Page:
Cyprus Mail

What European companies are doing as workers face high inflation

Signs of German air carrier Lufthansa placed at their closed counters as Lufthansa pilots start a strike over a wage dispute, at the airport in Frankfurt), Germany, September 2, 2022. REUTERS/Kai Pfaffenbach

Companies across Europe are offering one-off bonuses and renegotiating wages as surging inflation raises food and energy bills for staff over the winter.

Here are some examples by sector:



Two labour unions representing SAS (SAS.ST) cabin crew in Norway said on Nov. 30 they had signed a two-year deal.


Volkswagen (VOWG_p.DE) in late November agreed a two-year wage deal for workers at its western German factories, offering around 8.5 per cent more pay, as well as a lump-sum payment worth 3,000 euros after tax.


German carrier Lufthansa (LHAG.DE) on Nov. 1 said it would increase salaries of 19,000 cabin crew members. The raise will come in two stages next year, with 250 euros more basic pay from Jan. 1, and 2.5 per cent more basic pay from July 1.




British Airways (ICAG.L) on July 22 accepted a new pay offer for staff at Heathrow airport which included a consolidated pay rise of 8 per cent, a one-off bonus and the reinstatement of shift pay.


Air France (AIRF.PA) on Sept. 14 said it would raise salaries for all staff by 5 per cent in anticipation of wage talks due next year and make a 1,000 euro bonus payment.


Brake maker Brembo (BRBI.MI) in May announced a 1,000 euro ($977) gross one-off salary increase to its employees in Italy.


Automaker Stellantis (STLA.MI) said on Sept. 27 it would provide financial support worth up to 1,400 euros to most of its employees in France and would discuss a similar move in Italy.

Italian unions representing staff at Stellantis, Ferrari, Iveco and CNH Industrial have demanded a wage rise of 8.4 per cent in 2023.

Stellantis has offered its French workers a 5.3 per cent pay rise to cope with inflation, the carmaker said on Dec. 2, drawing an unenthusiastic response from unions which have mostly called for an increase of 7.3 per cent to 8.5 per cent.


Amsterdam Schiphol airport is offering security workers a pay rise of 20 per cent on average in a bid to solve ongoing staff shortages, labour union FNV said on Oct. 6.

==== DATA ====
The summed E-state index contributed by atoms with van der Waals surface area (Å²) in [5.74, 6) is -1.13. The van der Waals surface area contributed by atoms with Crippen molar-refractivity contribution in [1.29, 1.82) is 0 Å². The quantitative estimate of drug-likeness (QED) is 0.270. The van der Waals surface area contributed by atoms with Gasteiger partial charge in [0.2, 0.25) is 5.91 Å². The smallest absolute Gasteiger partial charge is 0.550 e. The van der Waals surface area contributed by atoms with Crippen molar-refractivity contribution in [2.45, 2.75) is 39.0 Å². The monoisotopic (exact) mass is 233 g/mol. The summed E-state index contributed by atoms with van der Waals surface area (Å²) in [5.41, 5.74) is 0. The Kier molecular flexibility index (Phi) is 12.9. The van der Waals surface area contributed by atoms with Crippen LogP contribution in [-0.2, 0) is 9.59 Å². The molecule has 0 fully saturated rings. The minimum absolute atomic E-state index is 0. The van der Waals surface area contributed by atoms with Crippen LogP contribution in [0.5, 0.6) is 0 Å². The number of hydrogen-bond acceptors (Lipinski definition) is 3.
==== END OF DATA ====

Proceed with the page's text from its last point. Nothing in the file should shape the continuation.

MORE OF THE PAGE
Carmaker Renault (RENA.PA) in September offered staff over 1,000 euros in exceptional payments.


British holiday group Saga (SAGA.L) in September said it was offering one-off benefits to frontline staff which include an 11 per cent pay rise and a one-off cost-of-living payment.

The cost-of-living payment will be made in the form of two cash payments of 500 pounds each.



Spanish retailer Dia (DIDA.MC) agreed on Nov. 25 to give employees at supermarkets and warehouses pay rises of up to 12 per centover the next two years, plus special bonuses to some lower-paid workers.


Britain’s biggest retailer Tesco (TSCO.L) on Nov. 18 offered its workers the option to receive up to 25 per cent of their contractual pay early. Tesco had announced a second pay rise for hourly paid staff in October, equating to a nearly 8 per cent rise over the year.


British electricals retailer Currys (CURY.L) said on Sept. 30 it had raised hourly pay rates for a third time in 13 months, adding that from Oct. 30 hourly paid staff across the UK would get a minimum rate of 10.35 pounds ($11.66), up 3.5 per cent.

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Britain’s Co-operative Group (42TE.L) on Sept. 29 said it was looking to give a 5.3 per cent pay rise to 41,000 of its frontline workers.


France’s biggest retailer Carrefour (CARR.PA) on Sept. 22 offered a 2.5 per cent pay rise from November, including a 100 euro extra payment in October.

The offer means an overall 8.3 per cent wage increase when compared to August 2021.


British retailer John Lewis said in September it would pay a one-off cost of living support payment of 500 pounds for full-time employees.